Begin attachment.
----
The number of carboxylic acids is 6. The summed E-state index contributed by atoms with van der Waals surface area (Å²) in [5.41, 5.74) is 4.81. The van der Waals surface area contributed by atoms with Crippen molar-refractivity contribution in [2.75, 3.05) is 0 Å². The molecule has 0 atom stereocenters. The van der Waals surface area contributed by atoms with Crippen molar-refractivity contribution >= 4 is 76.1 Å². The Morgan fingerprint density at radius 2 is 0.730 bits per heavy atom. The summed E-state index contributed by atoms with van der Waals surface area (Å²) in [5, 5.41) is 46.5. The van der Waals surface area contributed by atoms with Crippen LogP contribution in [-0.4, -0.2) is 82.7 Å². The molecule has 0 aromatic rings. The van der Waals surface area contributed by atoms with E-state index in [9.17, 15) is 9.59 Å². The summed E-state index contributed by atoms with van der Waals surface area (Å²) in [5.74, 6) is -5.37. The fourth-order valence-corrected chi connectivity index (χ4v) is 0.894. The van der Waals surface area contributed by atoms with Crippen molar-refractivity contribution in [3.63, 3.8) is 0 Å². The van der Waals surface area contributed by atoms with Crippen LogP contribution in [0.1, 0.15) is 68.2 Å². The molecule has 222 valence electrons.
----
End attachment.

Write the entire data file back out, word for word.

The number of carboxylic acids is 6. The summed E-state index contributed by atoms with van der Waals surface area (Å²) in [5.41, 5.74) is 4.81. The van der Waals surface area contributed by atoms with Crippen molar-refractivity contribution in [2.75, 3.05) is 0 Å². The molecule has 0 atom stereocenters. The van der Waals surface area contributed by atoms with Crippen molar-refractivity contribution >= 4 is 76.1 Å². The Morgan fingerprint density at radius 2 is 0.730 bits per heavy atom. The summed E-state index contributed by atoms with van der Waals surface area (Å²) in [5, 5.41) is 46.5. The van der Waals surface area contributed by atoms with Crippen LogP contribution in [-0.4, -0.2) is 82.7 Å². The molecule has 0 aromatic rings. The van der Waals surface area contributed by atoms with E-state index in [9.17, 15) is 9.59 Å². The summed E-state index contributed by atoms with van der Waals surface area (Å²) in [5.74, 6) is -5.37. The fourth-order valence-corrected chi connectivity index (χ4v) is 0.894. The van der Waals surface area contributed by atoms with Crippen molar-refractivity contribution in [3.63, 3.8) is 0 Å². The van der Waals surface area contributed by atoms with Crippen LogP contribution in [0.1, 0.15) is 68.2 Å². The molecule has 222 valence electrons.